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On Sudan, Border & Abyei Issues Fester, AU Says Accountability Is Not Everything

By Matthew Russell Lee

UNITED NATIONS, September 24 -- As the UN's Sudan meeting ended Friday night, African Union Commission President Jean Ping and top UN Peacekeeper Alain Le Roy took questions from the Press. The Communique just issued differed slightly from the near final draft Inner City Press exclusively put online earlier on Friday. Among the changes: the phrase “human rights” was cut from the final paragraph.  Inner City Press is putting the final Communique online here.

Inner City Press asked if the border demarcation and Abyei issues including regarding oil would be resolved before the January 9 referendum date. Le Roy said “hopefully” they would be resolved. Jean Ping intervened to, essentially, instruct the Press to not be negative, like predicting an earthquake.

About Darfur, Inner City Press asked what Le Roy was doing to ensure that UN Peacekeepers can and do leave their bases and protect civilians, as did not happen in the Tarabat Market earlier this month. Le Roy said things are getting better, and to the side of the stakeout UNAMID chief Ibrahim Gambari nodded vigorously.

Inner City Press asked why UN Secretary General Ban Ki-moon had Gambari and his UNMIS counterpart Haile Menkerios go to the inauguration of Omar al Bashir, indicted by the International Criminal Court for war crimes and genocide.

UN's Ban and AU's Ping: accountability is not everything

 Le Roy began the party line -- the Secretary General takes accountability seriously -- when Jean Ping broke in to chide those who are only about accountability. Peace is important, he said.

The AU's position is clearer than the UN's. Watch this site.

Phrase in near final draft of Communique:

The core objective of the international community and all stakeholders in Sudan is the peaceful coexistence of the people of Sudan, enjoyment of human rights, democracy, economic development, accountability

As adopted (without human rights-- Inner City Press is putting the final Communique online here)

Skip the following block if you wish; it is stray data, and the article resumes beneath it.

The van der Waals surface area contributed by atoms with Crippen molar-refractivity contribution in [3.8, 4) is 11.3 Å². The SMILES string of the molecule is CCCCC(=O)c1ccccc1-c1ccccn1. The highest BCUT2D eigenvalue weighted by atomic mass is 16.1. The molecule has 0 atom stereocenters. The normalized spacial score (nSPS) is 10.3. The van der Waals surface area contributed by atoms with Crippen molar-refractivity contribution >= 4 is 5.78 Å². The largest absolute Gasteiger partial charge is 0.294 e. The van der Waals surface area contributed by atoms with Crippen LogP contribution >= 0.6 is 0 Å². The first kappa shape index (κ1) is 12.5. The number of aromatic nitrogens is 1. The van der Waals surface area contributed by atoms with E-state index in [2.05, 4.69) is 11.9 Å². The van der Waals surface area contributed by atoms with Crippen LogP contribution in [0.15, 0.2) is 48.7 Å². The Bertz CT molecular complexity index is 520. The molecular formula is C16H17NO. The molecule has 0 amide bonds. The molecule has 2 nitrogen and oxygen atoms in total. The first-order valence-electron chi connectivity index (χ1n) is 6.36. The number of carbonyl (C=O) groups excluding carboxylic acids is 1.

The core objective of the international community and all stakeholders in Sudan is the peaceful coexistence of the people of Sudan, democratic governance, accountability” etc

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Obama Does Not Mention Bashir, Whose VP Taha Praises Obama at UN Sudan Meet

By Matthew Russell Lee

UNITED NATIONS, September 24 -- The open portion of the UN Sudan meeting was as surprising for what was not said as for what was. US President Barack Obama in his ten minute speech did not once mention Sudanese President Omar al Bashir, indicted by the International Criminal Court for war crimes and genocide.

  Sudan's Vice President Ali Osman Taha on the other hand, or perhaps in reciprocation, praised “the next direction and the emergent spirit of the United States of America of positive and constructive engagement.”

  Inner City Press was allowed in the meeting for the first four speakers, and got the first copy of Taha's prepared speech. That the praise of Obama was in the prepared text may imply that Taha and his government knew that Bashir would not be mentioned.

  Similarly, after US Secretary of State Hillary Clinton met with Taha earlier in the week, Inner City Press asked her spokesman PJ Crowley if Bashir, and specifically whether he would require a meeting and photo op if the UN Security Council visits the country as initially planned on October 4 to 11, Crowley said Bashir “did not come up” in the meeting.

  After being asked to leave Friday's Sudan meeting after Ban Ki-moon, Obama, Taha and Salva Kiir spoke, Inner City Press asked a Security Council Ambassador if any progress had been made on scheduling the Council trip to Sudan, which members such as Austria and Mexico want.

  No, the Ambassador said, maybe after the meeting. Asked by Inner City Press about Obama not mentioning Bashir, the Ambassador nodded and added, “it will be interesting to see how many of the African heads of state present mention Bashir and how.” Yes, it will.

Rwanda's Paul Kagame left the meeting after the first four speakers, as did Nick Clegg of the UK. The EU's Catherine Ashton left while Salvia Kiir was talking, after having sat near the back of the room typing on a laptop. It is expected that top UN Peacekeeper Alain Le Roy will take questions from the Press after the meeting is over and the Communique is issued.

Obama, UN's Ban and Le Roy on Sept 24, Bashir not shown, (c) M.R. Lee

Earlier today -- before the meeting -- Inner City Press published a near final draft of the Communique. A reader has quickly written in:

"This draft communiqué is the very embodiment of international helplessness and lack of commitment to the cause of a just peace for Sudan. In tone it barely rises to the level of mild exhortation. In substance it is vacuous, or at least entirely redundant, given what the UNSC and international actors of consequence have said previously. And some of this is downright pernicious, e.g., the celebration of the “Government of Sudan’s new strategy for Darfur.” .. This “New Strategy” has been rejected by the rebel groups, by the SPLM, and by Darfuri civil society; it has been endorsed by Gration and Mbeki, and with this document, by the UN. It is utterly shameless capitulation before a move that promises explicitly to demote the peace process (Doha or elsewhere), and to “domesticate” that process…such a “strategy” implemented will be the peace of the dead.